Dr. Bernstein Objects to “Hot Tub Therapy”

September 1999
Reuters Health

Sitting in a hot tub helped improve blood sugar readings, sleep, and general well being in a group of patients with Type 2 diabetes, reports a Colorado researcher.

But a diabetes expert cautions that “hot-tub therapy” can be dangerous for diabetics who have lost feeling in their feet, and increase their risk of skin injuries.

The new study, in a letter published Thursday in The New England Journal of Medicine, looked at a group of 8 people with Type 2, or adult-onset, diabetes. Such patients are often told to engage in regular exercise to control their condition, but not all are able to exercise. The researchers conducted the study to see if sitting in a hot tub offered an effect similar to the beneficial effects of exercise for these patients.

The research team, led by Dr. Philip L. Hooper from the McKee Medical Center in Loveland, Colorado, found that sitting in a hot tub for 30 minutes a day, 6 days a week for three weeks improved the patients’ condition, helping them lose weight and lower their blood sugar or glucose levels.

“As the study progressed, they reported improved sleep and an increased general sense of well-being,” Hooper writes.

After 10 days of such hot-tub therapy, one study participant reduced his daily dose of insulin by 18%, the researchers report.

“Our results suggest that hot-tub therapy should be further evaluated as a therapy for patients with Type 2 diabetes,” Hooper concludes, suggesting that the benefits “could result from increased blood flow to skeletal muscles.”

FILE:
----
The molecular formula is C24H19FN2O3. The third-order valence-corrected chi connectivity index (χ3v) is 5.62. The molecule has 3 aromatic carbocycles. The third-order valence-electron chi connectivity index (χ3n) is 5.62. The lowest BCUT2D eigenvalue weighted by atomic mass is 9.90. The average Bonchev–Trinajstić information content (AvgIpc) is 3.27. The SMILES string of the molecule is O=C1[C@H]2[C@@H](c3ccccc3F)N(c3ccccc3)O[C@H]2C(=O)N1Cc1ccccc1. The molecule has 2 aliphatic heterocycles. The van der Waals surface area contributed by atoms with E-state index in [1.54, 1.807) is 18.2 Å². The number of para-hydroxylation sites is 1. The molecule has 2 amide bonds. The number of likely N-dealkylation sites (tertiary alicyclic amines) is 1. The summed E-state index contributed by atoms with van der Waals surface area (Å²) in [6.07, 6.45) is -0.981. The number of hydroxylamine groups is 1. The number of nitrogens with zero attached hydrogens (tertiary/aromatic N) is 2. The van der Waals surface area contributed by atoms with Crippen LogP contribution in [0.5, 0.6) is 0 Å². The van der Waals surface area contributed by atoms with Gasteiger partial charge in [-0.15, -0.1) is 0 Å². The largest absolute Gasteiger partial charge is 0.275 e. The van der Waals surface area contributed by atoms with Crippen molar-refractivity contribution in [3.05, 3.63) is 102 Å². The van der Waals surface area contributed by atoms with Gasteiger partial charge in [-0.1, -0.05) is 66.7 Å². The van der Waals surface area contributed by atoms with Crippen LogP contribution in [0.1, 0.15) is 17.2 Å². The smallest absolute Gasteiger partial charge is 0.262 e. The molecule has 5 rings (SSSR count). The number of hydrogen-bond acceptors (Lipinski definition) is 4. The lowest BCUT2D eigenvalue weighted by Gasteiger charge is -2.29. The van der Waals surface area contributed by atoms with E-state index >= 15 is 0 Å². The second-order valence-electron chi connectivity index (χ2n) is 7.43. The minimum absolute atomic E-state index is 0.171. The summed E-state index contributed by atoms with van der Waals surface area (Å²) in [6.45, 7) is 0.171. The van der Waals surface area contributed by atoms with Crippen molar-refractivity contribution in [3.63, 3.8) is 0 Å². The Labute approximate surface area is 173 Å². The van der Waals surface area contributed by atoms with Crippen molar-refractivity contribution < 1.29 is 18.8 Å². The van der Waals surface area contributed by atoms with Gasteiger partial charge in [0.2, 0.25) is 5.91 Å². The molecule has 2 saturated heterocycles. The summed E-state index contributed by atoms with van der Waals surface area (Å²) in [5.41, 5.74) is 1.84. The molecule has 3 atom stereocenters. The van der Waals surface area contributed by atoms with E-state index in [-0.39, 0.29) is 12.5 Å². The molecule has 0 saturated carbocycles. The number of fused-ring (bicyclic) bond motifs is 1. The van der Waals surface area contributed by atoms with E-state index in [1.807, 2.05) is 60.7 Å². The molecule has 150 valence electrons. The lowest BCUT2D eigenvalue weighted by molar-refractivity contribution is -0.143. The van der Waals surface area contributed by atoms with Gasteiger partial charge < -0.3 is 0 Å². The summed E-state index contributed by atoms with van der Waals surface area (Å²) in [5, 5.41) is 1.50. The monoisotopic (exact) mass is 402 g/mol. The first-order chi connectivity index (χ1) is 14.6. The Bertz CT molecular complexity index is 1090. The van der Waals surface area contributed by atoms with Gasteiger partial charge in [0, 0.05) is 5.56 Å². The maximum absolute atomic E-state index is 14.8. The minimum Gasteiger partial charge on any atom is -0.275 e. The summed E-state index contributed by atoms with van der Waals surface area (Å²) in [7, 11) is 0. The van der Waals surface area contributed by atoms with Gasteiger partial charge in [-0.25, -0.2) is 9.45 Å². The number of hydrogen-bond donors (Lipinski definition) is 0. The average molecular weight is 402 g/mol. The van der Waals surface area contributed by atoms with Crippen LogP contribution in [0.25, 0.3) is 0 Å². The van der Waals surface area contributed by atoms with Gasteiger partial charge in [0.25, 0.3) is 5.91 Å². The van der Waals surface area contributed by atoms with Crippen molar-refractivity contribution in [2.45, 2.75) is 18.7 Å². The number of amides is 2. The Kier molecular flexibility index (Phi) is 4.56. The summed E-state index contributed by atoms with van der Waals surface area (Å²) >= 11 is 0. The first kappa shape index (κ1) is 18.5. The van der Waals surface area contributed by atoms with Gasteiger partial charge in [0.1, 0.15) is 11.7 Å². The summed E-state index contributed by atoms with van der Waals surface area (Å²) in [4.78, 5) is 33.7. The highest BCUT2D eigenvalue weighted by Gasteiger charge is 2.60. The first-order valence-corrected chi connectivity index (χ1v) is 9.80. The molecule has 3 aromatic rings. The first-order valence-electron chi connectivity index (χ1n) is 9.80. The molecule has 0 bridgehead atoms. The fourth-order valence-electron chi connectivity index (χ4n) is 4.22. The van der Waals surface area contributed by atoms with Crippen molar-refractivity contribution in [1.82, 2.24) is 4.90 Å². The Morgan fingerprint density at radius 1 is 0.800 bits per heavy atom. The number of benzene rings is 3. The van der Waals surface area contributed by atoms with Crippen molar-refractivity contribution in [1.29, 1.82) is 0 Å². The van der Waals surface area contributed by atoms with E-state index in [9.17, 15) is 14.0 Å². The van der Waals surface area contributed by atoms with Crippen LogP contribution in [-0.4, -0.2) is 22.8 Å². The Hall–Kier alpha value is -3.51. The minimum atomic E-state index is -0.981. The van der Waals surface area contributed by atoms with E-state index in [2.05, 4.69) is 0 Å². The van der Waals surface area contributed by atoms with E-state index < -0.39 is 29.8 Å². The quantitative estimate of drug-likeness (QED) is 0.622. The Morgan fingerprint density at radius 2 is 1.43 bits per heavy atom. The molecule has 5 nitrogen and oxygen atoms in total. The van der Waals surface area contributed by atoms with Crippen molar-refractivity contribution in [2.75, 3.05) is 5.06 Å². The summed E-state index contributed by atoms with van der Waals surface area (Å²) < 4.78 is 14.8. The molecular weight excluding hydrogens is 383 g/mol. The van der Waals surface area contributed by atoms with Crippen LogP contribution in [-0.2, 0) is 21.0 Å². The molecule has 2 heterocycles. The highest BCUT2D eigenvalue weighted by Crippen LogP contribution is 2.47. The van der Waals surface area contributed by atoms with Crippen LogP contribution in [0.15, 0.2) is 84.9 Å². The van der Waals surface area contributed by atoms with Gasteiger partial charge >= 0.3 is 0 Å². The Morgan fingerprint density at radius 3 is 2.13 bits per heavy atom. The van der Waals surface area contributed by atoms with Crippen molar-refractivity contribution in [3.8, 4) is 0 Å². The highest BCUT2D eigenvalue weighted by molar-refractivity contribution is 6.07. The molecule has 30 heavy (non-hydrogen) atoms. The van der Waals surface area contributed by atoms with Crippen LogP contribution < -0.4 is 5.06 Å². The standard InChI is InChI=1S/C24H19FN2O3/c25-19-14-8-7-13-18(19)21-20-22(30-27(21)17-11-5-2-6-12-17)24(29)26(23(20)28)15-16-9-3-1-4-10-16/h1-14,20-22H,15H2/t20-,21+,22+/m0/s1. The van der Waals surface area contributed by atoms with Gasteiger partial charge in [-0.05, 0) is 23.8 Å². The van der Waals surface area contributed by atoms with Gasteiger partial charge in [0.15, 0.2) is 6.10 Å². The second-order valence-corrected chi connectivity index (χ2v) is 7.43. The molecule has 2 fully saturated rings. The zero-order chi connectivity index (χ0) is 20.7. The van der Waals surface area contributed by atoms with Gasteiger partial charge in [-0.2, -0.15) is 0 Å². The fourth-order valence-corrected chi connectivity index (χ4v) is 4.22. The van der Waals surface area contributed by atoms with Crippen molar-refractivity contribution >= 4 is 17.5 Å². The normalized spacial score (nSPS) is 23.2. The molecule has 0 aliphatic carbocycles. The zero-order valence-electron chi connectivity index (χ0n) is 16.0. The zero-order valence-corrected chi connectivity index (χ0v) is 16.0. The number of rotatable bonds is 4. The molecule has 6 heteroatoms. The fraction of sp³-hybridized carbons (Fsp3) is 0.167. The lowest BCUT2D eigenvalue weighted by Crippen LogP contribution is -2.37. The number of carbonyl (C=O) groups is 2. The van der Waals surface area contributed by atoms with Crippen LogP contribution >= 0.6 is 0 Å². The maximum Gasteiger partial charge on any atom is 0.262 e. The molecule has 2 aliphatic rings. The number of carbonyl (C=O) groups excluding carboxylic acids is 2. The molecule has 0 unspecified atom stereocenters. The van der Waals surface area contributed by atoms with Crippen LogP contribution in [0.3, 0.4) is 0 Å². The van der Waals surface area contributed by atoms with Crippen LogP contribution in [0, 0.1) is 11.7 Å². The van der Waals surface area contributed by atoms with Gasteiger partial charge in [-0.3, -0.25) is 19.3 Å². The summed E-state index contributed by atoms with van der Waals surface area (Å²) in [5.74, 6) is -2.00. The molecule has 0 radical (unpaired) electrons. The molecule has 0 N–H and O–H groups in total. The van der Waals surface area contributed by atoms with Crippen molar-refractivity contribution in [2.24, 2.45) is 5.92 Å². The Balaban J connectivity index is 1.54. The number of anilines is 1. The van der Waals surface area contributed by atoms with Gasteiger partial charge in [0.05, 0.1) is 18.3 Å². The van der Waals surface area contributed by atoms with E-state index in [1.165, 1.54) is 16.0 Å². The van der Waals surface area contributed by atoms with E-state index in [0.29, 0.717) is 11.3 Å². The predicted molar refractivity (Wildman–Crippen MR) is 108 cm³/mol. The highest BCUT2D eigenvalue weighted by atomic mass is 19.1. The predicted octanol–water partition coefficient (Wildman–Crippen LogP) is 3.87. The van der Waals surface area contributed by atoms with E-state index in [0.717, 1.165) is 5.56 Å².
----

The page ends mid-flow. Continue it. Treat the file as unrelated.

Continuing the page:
But one diabetes expert, Dr. Richard Bernstein, director of the New York Diabetes Center in Mamaroneck, New York, warns people with Type 2 diabetes to think twice before jumping into the hot tub.

“The heat will help dilate blood vessels, which improves blood flow and helps the body use insulin better, but hot tubs can be dangerous for people with diabetes,” Bernstein told Reuters Health.

“For one thing, people with the condition often have nerve damage in their feet which means they can’t feel their feet, so they are likely to get burned in hot baths yet feel no pain at the time,” he explained.

In addition, soaking in water can harm the skin and make it more susceptible to injury. “For diabetics, sitting in the hot tub is just asking for trouble,” he adds. “There are much better ways to lower insulin resistance. Exercise is fabulous, weight loss is great, and several medications are also helpful,” he adds.

Type 2 diabetes afflicts about 15 million Americans; most of whom are older than age 45 and overweight. People with this type of diabetes do not make enough insulin or do not use insulin properly. Without enough insulin, sugar builds up in the bloodstream. Type 2 diabetes is typically controlled by eating a healthy, low-fat diet, maintaining a normal body weight, and engaging in regular exercise. Sometimes medication is necessary to help the body use insulin. (Source: The New England Journal of Medicine, 1999; 341:924-925.)